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    Document Summary
    - Report Published -

    Senate Document No. 3
    PUBLICATION YEAR 2009

    Document Title
    Interim Report: Impact of Recent Legislation on Virginia's Mental Health System [SJR 42 (2008)]

    Author
    Joint Commission on Health Care

    Enabling Authority
    SJR 42 (Regular Session, 2008)

    Executive Summary
    Senate Joint Resolution 42, introduced by Senator L. Louise Lucas during the 2008 General Assembly Session, was amended to request that the Joint Commission on Health Care (JCHC) complete a two-year study regarding “the impact of certain recommendations and legislation on the mental health system in the Commonwealth.” JCHC was directed to complete an interim report during the first year of study.

    Numerous studies and reports dating as far back as 1949, have found Virginia’s mental health system to be critically lacking in community-based services. A national study, Grading the States: A Report on America’s Health Care System for Serious Mental Illness (2006) by the National Alliance on Mental Illness (NAMI) gave Virginia an overall grade of “D” for its public mental health system. While the NAMI report considered Virginia’s efforts to increase funding and promote recovery-based policies to be positive steps, the report also noted: “Beneath the excitement and hope…lies the reality that Virginia’s public system has suffered from years of deep cuts that fell disproportionately on the community system.” (Source: Grading the States: A Report on America’s Health Care System for Serious Mental Illness, p. 171.)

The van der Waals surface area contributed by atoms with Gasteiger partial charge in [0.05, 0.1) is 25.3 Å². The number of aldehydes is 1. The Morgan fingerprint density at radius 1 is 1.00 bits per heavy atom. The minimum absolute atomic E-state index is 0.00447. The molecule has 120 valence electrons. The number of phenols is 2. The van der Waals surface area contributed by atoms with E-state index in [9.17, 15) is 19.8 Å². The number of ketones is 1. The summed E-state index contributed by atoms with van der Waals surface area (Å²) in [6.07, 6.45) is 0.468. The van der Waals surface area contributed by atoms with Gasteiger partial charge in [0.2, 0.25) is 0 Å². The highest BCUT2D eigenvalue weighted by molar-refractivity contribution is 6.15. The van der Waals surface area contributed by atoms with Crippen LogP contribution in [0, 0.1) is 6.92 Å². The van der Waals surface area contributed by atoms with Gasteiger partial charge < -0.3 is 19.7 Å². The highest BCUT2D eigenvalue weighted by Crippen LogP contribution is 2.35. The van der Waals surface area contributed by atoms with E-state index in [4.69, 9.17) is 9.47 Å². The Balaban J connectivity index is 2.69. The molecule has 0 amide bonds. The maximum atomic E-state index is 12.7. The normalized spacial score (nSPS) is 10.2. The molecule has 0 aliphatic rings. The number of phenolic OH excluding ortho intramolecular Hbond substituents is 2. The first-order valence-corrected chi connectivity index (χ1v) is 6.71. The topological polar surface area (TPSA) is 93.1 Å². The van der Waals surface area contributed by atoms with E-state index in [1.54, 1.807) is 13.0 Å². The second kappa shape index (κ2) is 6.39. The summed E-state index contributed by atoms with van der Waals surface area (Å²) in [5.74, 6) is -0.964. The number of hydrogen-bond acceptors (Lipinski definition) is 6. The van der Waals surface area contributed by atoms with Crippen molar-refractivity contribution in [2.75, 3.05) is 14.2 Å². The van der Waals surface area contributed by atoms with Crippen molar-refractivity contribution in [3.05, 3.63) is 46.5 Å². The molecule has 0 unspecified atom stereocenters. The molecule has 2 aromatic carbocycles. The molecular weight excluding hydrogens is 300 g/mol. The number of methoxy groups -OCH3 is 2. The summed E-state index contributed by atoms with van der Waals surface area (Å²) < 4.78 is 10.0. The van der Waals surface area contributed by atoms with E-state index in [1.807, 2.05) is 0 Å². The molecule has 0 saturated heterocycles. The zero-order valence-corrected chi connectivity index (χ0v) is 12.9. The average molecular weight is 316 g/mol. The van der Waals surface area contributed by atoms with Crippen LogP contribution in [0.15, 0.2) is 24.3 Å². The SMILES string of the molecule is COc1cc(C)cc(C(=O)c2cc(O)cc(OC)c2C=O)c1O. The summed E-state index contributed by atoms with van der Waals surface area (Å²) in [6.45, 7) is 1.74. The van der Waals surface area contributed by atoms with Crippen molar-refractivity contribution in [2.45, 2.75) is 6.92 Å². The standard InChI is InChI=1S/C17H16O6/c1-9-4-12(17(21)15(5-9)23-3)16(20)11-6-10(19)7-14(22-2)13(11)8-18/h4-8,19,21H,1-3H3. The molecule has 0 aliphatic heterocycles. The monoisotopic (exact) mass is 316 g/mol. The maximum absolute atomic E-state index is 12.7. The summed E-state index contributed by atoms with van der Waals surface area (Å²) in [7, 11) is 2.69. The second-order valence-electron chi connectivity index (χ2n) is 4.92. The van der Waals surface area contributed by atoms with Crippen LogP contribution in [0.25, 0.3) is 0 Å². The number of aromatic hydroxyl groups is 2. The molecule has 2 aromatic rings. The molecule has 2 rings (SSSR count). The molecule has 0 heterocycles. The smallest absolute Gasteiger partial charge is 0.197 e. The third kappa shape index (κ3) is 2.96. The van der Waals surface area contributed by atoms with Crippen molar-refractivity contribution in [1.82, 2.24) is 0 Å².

The tragic Virginia Tech incident in April 2007 brought further attention to weaknesses in Virginia’s mental health system. A number of investigations of the incident were undertaken, numerous hearings and meetings were held, and the Commission on Mental Health Law Reform (established in 2006 by the Chief Justice of the Supreme Court of Virginia) accelerated its timetable to examine issues related to the civil commitment process. In response to the findings of these investigations and studies, significant new funding and statutory changes were introduced during the 2008 General Assembly Session. JCHC’s Behavioral Health Care Subcommittee heard from representatives of the Commission on Mental Health Law Reform; community services boards; the Department of Mental Health, Mental Retardation and Substance Abuse Services; physicians; sheriffs; and special justices regarding both enacted and proposed statutory changes. An interim report regarding the work of the Behavioral Health Care Subcommittee will be submitted at a later date for publication as a Senate document.